Aaron Tucker, 32, of Bridgeport, Connecticut, went to prison three weeks before his son was born. After the birth, Tucker got a call from the hospital, and heard his son crying in the background. That's when he decided, "I'm changing my life." While on prison, Tucker earned his GED and became a tutor to other inmates, hoping to be a role model for his son, who is now 21 months old. This month he was released from prison, and actually lined up a job interview at Dinosaur Bar-B-Cue. He put on the one white shirt he'd been given by the halfway house, and was riding a bus to the interview when he saw a car hit a tree and flip over.

Tucker jumped off the bus and sprinted toward the car, which was upside down and spewing smoke. He saw the driver inside, covered with blood. He unbuckled the driver's seatbelt and dragged him away from the car as it started to catch fire. He kept telling the man, "Keep your eyes open. Your family wants to see you." Then he pulled off his only white shirt, and used it to help stop the man's head from bleeding. Within minutes EMTs arrived. Tucker skipped his job interview to stay with the man until the ambulance arrived and took him to Norwalk Hospital. "I feel like a job can come and go, but a life is a one-time thing," he said. Community members who read about Tucker's rescue set up a GoFundMe page which raised more than $16,000 in 24 hours. A Westport community activist organized donation drives, collecting clothing and non-perishable items for Tucker. A business owner offered him a tailored suit for his future job.  And best of all? "I've been given a lot of job offers," Tucker said.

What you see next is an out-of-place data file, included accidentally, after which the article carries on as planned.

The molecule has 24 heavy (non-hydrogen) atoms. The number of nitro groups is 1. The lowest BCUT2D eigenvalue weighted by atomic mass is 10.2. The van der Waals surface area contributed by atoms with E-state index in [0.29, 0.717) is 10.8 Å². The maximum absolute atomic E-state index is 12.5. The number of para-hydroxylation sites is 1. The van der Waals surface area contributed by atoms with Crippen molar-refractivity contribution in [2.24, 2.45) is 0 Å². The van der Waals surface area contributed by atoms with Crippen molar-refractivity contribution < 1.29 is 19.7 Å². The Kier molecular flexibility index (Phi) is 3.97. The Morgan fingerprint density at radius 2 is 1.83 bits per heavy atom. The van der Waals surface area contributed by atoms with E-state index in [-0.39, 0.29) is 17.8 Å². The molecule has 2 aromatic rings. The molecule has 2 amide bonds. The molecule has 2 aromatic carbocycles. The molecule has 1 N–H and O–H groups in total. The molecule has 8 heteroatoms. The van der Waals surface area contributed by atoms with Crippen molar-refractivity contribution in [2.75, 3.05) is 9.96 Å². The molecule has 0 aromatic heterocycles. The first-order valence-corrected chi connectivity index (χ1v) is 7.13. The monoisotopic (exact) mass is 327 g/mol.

Monday, July 17, 2017

A crumb from summer camp

Back in the 1960's, I was counselor for the youngest boys (ages six and seven) at Camp Elektor in the Pocono Mountains of Pennsylvania. Our cabin is shown below, on the left. Since nobody had email, each camper was required to write a letter home once-a-week. The letter was an "admission ticket" for supper on Sunday evening. My campers would spend half-an-hour carefully printing, DEAR MOM AND DAD, I AM HAVING FUN. LOVE. It wasn't easy for them to print this, laying on their bunks during rest hour, and it didn't seem fair for their parents to receive so little information.

One of the things I brought to camp that summer was a Smith-Corona portable. You can Google it to find out what is is. After seeing their cryptic messages for a few weeks, I offered to be their "secretary." They could come into my part of the cabin during rest hour and dictate a letter home. At first, most had no idea what to say. But when reminded of their swimming test or hike, they became VERY talkative and I typed everything they said until we had a full page, single spaced. Parents were ecstatic to receive such a long letter in their son's very own words. At Elektor, counselors were not supposed to accept tips at the end of summer, but I made some exceptions that summer, since my campers' parents insisted on giving tokens of gratitude for these letters.

Sunday, July 16, 2017

"Only my husband would do that."